Thursday 01 January, 2015 by Uncle Spike
Here’s something a little different from my kitchen…
In the orchards we have mostly clementine trees, which are ‘in harvest’ right now. As with all fruit-producing trees, the product varies in quantity, quality and of course size. To be marketable, the fruit should be at least the size of the ‘O’ made between thumb and middle-finger (e.g. about 5cm, or 2″).
Larger fruit is always ok of course too, providing that it’s not due to over-watering in the early growth season, whereby one ends up with a large fruit, but up to 1cm of ‘air’ between the rind and the flesh segments – they taste fine, but folk feel ‘cheated’ that the edible product is smaller than the visible fruit.
However, smaller fruit is just left to drop and rot. When I’m stripping a tree for juicing, I don’t care, large or small, the juice is just as good 🙂 But I have found other uses for these smaller fruit. One use is clementine jam, where the peeled fruit are boiled together in a big pot, then mashed up, the empty segment husks removed, and jam made from the pulp. Another is what I call Caramelised Baby Clementines. I don’t have any recipe, just had a go once, and liked the result – and so this is what I do. It couldn’t be simpler…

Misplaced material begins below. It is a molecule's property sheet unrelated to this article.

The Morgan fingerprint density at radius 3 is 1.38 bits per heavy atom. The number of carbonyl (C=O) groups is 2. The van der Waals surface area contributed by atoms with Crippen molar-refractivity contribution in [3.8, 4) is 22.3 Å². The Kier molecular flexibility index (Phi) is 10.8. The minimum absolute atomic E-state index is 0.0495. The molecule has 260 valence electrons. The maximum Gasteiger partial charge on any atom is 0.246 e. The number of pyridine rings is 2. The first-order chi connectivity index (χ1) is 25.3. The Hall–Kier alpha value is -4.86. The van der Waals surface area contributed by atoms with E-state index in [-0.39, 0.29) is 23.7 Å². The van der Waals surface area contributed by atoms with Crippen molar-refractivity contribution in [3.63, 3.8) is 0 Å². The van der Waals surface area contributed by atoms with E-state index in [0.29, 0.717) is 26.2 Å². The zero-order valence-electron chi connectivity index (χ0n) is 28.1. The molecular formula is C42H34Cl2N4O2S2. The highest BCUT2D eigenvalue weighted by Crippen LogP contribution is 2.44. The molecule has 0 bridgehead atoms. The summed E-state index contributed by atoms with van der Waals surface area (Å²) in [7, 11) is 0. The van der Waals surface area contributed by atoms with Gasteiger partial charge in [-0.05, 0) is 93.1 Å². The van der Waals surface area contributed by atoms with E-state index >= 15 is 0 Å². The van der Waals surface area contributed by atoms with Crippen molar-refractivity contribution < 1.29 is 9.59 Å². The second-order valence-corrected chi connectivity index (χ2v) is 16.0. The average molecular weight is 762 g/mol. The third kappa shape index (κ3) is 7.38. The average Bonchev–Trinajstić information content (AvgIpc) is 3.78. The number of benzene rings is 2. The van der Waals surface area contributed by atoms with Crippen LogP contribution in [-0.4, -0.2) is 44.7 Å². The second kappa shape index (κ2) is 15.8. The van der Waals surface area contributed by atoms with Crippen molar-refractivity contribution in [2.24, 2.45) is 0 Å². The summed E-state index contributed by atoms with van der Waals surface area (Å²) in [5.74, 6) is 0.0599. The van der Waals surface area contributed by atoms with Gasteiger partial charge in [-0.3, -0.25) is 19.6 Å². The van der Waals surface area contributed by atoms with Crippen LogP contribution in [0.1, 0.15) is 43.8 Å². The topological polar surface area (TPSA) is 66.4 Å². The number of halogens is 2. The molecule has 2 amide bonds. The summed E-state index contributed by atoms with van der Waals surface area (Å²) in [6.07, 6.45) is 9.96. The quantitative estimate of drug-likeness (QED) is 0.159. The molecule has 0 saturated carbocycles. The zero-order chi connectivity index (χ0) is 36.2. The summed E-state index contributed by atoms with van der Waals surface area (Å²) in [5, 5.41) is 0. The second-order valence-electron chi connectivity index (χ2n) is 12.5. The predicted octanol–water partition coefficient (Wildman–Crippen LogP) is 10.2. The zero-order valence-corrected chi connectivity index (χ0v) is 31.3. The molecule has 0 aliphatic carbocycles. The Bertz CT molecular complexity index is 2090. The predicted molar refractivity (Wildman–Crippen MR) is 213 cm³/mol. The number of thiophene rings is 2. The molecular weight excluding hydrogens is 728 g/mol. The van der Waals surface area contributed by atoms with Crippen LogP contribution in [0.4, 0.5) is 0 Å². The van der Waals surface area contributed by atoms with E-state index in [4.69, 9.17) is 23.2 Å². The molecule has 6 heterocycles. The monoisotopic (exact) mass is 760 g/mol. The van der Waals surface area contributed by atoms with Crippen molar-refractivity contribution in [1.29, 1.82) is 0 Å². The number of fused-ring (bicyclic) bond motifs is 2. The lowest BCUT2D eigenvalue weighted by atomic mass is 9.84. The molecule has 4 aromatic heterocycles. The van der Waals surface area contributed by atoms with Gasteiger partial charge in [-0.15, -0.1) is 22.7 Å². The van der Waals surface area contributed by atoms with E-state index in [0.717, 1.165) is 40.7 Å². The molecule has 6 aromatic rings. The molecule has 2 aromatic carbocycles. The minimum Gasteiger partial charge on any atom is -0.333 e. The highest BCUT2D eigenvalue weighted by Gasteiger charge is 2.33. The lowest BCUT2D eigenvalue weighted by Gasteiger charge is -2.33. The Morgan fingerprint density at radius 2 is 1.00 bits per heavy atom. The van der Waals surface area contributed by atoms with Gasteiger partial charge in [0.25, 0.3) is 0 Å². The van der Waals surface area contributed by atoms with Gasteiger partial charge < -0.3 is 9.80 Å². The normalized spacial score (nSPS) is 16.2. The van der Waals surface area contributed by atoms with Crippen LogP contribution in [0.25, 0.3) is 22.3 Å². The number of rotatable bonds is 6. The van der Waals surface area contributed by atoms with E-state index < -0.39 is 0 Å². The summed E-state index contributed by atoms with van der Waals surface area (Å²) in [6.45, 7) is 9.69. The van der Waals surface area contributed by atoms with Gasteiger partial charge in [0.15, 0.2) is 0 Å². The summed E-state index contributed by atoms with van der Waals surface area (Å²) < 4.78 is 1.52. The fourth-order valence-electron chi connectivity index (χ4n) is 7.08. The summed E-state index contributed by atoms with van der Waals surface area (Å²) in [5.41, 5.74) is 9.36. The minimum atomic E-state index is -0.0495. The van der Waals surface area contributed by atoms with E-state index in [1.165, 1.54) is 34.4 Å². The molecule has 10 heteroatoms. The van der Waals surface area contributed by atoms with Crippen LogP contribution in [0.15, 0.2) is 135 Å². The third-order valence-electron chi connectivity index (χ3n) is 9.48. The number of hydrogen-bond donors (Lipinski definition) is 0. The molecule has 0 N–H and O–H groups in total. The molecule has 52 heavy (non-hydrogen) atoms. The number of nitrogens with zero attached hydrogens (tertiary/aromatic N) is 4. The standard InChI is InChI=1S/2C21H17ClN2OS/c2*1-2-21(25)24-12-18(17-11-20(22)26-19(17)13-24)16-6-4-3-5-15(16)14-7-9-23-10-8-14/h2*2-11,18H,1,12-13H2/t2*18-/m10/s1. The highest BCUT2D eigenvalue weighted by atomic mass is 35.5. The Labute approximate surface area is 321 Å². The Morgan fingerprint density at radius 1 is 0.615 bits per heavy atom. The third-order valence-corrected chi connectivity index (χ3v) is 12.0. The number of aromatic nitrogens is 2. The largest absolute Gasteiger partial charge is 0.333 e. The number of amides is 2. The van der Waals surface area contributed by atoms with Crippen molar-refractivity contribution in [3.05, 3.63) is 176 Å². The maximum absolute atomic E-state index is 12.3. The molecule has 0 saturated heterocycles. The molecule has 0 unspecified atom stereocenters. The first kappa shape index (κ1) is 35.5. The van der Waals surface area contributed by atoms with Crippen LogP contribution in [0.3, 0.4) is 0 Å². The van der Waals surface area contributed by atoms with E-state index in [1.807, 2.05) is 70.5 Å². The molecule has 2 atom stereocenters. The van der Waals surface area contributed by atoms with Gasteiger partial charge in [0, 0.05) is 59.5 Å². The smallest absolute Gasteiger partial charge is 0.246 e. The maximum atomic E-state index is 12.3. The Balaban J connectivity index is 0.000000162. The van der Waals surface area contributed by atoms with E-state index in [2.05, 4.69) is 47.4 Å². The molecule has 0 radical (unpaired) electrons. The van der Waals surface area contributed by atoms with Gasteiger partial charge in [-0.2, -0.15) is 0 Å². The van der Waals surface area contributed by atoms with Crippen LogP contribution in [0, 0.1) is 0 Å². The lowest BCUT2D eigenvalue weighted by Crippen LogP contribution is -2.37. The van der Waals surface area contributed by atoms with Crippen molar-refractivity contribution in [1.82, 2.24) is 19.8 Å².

When picking from a tree, or sorting through a load of fruit for packing or juicing, there are a number of small, often hard underdeveloped fruit that are ‘no use’. Well, if they look ok (no disease or other blemish), I wash them and leave them to one side.
Weigh the fruit and throw a load into a pot of boiling water. Bring to the boil, then turn the heat down and allow to ‘simmer’ for about five minutes.
Drain and refill with cold water, then replace to the heat and repeat Step Two another THREE times, so a total of FOUR short boilings. This tenderises the fruit, but more importantly, the acidity and bitterness of the rind is largely resolved by doing this.
Add 90% of the starting weight of the fruit in granulated sugar to the four-time boiled and drained fruit. Leave the sugar it to melt over the fruit from the residual heat for half an hour or so. Then return to the heat and bring to the boil. Simmer on a low heat for 45-60 minutes, stirring occasionally, until they turn a deep orange/golden colour.
Scoop into a sterilised jam jar and place in a darkened storeroom, as you would with other jams and preserves. As it cools, the sugar is fairly sticky, but still spoonable. The fruit now has a curious semi-hard rind (shell), but the inside is soft and full of liquid (juice and molten fruit flesh).
Absolutely divine; either as an addition to your breakfast table, or as a snack pinched straight from the fridge (I love them as a great energy boost when working).